I think heel strike runners are at a greater risk of pulling a muscle because at heel strike, there’s only a very small landing area of the foot that’s provided that the body must try to balance on. The balancing act that results from landing squarely on the heel during running unleashes lower body modifications that are abrupt and could lead to hyperextension injury.
Heel Strike Running May Cause Hyperextension Injury
Landing high on the heel during running may be very challenging for balance because of reduced base support via landing on a smaller surface area of the foot (i.e. the heel). The added need for balance may also require greater mechanical work and may also result in leg hyperextension injury in areas such as the hip, knee or ankle, as a compensatory strategy for more balance.
At heel strike, there are greater excursions at the knees and hips, especially during the absorption phase of running (Valenzuela et al. 2015), a phase of which body segments, especially the lower leg, must be as stable as possible to sufficiently deflect or absorb impact, suggesting that the wobbly support surface of the heel, exposes the body to more impact. This wobbling of the body at heel strike, causes the joints of the lower leg to move more about their axis as compared with a forefoot strike landing, which is associated with less joint displacement of the knees and hips. Because a forefoot strike landing appears to be more stable, there is less overwhelming motions on the lower body.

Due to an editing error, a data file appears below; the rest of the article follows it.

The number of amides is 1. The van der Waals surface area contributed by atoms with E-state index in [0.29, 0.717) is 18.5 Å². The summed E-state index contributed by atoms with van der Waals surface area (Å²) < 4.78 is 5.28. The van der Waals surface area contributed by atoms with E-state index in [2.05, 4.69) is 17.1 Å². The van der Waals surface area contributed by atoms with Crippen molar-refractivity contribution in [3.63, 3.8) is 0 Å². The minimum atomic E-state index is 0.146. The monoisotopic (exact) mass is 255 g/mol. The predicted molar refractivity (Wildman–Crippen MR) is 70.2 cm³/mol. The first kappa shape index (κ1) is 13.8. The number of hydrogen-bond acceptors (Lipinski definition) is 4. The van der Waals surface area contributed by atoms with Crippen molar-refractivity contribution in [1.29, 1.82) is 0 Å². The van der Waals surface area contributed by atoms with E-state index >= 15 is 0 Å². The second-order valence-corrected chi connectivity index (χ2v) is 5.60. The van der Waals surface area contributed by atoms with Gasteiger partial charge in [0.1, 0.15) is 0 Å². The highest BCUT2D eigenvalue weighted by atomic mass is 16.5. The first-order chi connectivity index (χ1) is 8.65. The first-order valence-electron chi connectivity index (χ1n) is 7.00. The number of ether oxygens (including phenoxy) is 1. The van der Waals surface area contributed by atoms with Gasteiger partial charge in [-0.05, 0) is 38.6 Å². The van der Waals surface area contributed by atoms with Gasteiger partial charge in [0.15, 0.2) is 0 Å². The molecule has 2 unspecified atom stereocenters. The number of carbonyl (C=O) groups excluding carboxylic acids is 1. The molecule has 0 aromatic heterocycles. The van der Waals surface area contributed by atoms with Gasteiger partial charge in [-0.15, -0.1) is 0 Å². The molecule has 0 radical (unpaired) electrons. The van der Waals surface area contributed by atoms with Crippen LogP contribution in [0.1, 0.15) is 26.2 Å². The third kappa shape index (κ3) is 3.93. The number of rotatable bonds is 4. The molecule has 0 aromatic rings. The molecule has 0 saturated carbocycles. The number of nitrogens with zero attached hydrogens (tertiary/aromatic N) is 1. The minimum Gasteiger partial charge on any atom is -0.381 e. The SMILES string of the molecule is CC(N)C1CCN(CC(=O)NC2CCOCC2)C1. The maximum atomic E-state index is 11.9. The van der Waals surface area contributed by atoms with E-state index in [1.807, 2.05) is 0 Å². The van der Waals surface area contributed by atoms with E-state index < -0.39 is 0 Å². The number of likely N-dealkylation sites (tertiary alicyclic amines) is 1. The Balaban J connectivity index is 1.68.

In order to stabilize the hips and knees and reduce hyper-extension injury to these areas during running, a more stable landing environment needs to be created, and one of the best ways to do this is by landing on your forefoot (rather than your heel) which creates a greater landing surface area, thereby creating a much more stable platform than landing with a heel strike. Another good thing is that forefoot running would invest less energy into stabilizing the body, so you will be more energy-efficient, too!
Here are more reasons why heel strike running puts you at greater risk of injury.
More From Run Forefoot:
Valenzuela et al. Effect of Acute Alterations in Foot Strike Patterns during Running on Sagittal Plane Lower Limb Kinematics and Kinetics. J Sport Sci Med, 2015;14, 225-232.
BSc Neurobiology; MSc Biomechanics candidate, ultra minimalist runner & founder of RunForefoot. I was a heel striker, always injured. I was inspired by the great Tirunesh Dibaba to try forefoot running. Now, I'm injury free. This is why I launched Run Forefoot, to advocate the health & performance benefits of forefoot running and to raise awareness on the dangers of heel striking, because the world needs to know.
Latest posts by Bretta Riches (see all)
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